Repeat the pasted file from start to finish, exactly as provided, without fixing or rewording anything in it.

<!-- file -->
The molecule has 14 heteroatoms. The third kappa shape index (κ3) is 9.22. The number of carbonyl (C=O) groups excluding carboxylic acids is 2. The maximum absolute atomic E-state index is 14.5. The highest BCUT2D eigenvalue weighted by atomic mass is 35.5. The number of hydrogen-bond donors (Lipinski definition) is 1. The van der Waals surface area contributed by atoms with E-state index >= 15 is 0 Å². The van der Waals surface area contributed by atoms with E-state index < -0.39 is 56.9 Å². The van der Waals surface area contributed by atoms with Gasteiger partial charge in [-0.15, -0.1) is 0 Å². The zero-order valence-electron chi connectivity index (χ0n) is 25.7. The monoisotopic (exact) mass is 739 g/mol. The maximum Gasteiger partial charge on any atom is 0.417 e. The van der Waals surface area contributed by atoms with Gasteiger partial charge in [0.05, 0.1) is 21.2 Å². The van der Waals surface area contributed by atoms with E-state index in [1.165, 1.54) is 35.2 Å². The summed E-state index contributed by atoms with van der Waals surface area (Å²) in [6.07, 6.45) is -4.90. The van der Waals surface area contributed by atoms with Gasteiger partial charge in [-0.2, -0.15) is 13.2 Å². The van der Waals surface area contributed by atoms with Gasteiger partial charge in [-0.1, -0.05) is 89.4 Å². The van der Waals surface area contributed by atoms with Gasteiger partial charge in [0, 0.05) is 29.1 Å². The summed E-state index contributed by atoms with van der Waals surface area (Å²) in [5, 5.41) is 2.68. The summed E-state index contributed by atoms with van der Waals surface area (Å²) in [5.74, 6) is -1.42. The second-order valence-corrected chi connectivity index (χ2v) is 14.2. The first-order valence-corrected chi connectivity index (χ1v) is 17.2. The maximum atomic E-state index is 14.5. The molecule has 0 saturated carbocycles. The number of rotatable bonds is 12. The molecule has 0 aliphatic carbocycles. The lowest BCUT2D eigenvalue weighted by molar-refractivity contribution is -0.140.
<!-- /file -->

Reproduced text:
The molecule has 14 heteroatoms. The third kappa shape index (κ3) is 9.22. The number of carbonyl (C=O) groups excluding carboxylic acids is 2. The maximum absolute atomic E-state index is 14.5. The highest BCUT2D eigenvalue weighted by atomic mass is 35.5. The number of hydrogen-bond donors (Lipinski definition) is 1. The van der Waals surface area contributed by atoms with E-state index >= 15 is 0 Å². The van der Waals surface area contributed by atoms with E-state index < -0.39 is 56.9 Å². The van der Waals surface area contributed by atoms with Gasteiger partial charge in [-0.15, -0.1) is 0 Å². The zero-order valence-electron chi connectivity index (χ0n) is 25.7. The monoisotopic (exact) mass is 739 g/mol. The maximum Gasteiger partial charge on any atom is 0.417 e. The van der Waals surface area contributed by atoms with Gasteiger partial charge in [0.05, 0.1) is 21.2 Å². The van der Waals surface area contributed by atoms with E-state index in [1.165, 1.54) is 35.2 Å². The summed E-state index contributed by atoms with van der Waals surface area (Å²) in [6.07, 6.45) is -4.90. The van der Waals surface area contributed by atoms with Gasteiger partial charge in [-0.2, -0.15) is 13.2 Å². The van der Waals surface area contributed by atoms with Gasteiger partial charge in [-0.1, -0.05) is 89.4 Å². The van der Waals surface area contributed by atoms with Gasteiger partial charge in [0, 0.05) is 29.1 Å². The summed E-state index contributed by atoms with van der Waals surface area (Å²) in [5, 5.41) is 2.68. The summed E-state index contributed by atoms with van der Waals surface area (Å²) in [5.74, 6) is -1.42. The second-order valence-corrected chi connectivity index (χ2v) is 14.2. The first-order valence-corrected chi connectivity index (χ1v) is 17.2. The maximum atomic E-state index is 14.5. The molecule has 0 saturated carbocycles. The number of rotatable bonds is 12. The molecule has 0 aliphatic carbocycles. The lowest BCUT2D eigenvalue weighted by molar-refractivity contribution is -0.140.